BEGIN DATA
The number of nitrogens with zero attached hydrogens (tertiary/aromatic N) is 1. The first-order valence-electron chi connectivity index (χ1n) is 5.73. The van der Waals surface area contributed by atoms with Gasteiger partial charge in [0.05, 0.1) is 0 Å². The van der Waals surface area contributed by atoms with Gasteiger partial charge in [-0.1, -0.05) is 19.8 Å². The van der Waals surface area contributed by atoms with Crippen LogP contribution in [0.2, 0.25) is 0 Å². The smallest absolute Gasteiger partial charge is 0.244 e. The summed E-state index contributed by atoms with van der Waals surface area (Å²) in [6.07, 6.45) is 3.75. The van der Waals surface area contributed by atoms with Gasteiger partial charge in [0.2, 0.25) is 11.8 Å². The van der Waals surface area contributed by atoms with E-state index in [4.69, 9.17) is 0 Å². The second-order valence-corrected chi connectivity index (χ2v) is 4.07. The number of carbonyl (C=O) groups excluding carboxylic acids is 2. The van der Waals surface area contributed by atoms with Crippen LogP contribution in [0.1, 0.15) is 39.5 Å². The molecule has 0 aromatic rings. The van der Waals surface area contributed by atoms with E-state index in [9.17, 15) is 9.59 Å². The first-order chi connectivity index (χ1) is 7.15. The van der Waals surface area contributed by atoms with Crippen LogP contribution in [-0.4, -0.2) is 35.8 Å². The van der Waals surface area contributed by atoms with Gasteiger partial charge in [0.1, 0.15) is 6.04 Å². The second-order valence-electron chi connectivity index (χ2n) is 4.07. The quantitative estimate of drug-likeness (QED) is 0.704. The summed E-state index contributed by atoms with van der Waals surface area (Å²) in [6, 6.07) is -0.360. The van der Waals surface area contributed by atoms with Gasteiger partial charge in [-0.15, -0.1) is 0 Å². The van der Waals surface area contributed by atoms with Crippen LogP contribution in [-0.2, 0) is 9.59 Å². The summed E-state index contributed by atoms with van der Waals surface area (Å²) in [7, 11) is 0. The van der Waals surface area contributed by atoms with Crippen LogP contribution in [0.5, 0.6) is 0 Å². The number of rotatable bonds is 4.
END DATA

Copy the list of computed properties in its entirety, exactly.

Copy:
The number of nitrogens with zero attached hydrogens (tertiary/aromatic N) is 1. The first-order valence-electron chi connectivity index (χ1n) is 5.73. The van der Waals surface area contributed by atoms with Gasteiger partial charge in [0.05, 0.1) is 0 Å². The van der Waals surface area contributed by atoms with Gasteiger partial charge in [-0.1, -0.05) is 19.8 Å². The van der Waals surface area contributed by atoms with Crippen LogP contribution in [0.2, 0.25) is 0 Å². The smallest absolute Gasteiger partial charge is 0.244 e. The summed E-state index contributed by atoms with van der Waals surface area (Å²) in [6.07, 6.45) is 3.75. The van der Waals surface area contributed by atoms with Gasteiger partial charge in [0.2, 0.25) is 11.8 Å². The van der Waals surface area contributed by atoms with E-state index in [4.69, 9.17) is 0 Å². The second-order valence-corrected chi connectivity index (χ2v) is 4.07. The number of carbonyl (C=O) groups excluding carboxylic acids is 2. The van der Waals surface area contributed by atoms with Crippen LogP contribution in [0.1, 0.15) is 39.5 Å². The molecule has 0 aromatic rings. The van der Waals surface area contributed by atoms with E-state index in [9.17, 15) is 9.59 Å². The first-order chi connectivity index (χ1) is 7.15. The van der Waals surface area contributed by atoms with Crippen LogP contribution in [-0.4, -0.2) is 35.8 Å². The van der Waals surface area contributed by atoms with Gasteiger partial charge in [0.1, 0.15) is 6.04 Å². The second-order valence-electron chi connectivity index (χ2n) is 4.07. The quantitative estimate of drug-likeness (QED) is 0.704. The summed E-state index contributed by atoms with van der Waals surface area (Å²) in [6, 6.07) is -0.360. The van der Waals surface area contributed by atoms with Gasteiger partial charge in [-0.15, -0.1) is 0 Å². The van der Waals surface area contributed by atoms with Crippen LogP contribution in [-0.2, 0) is 9.59 Å². The summed E-state index contributed by atoms with van der Waals surface area (Å²) in [7, 11) is 0. The van der Waals surface area contributed by atoms with Crippen LogP contribution in [0.5, 0.6) is 0 Å². The number of rotatable bonds is 4.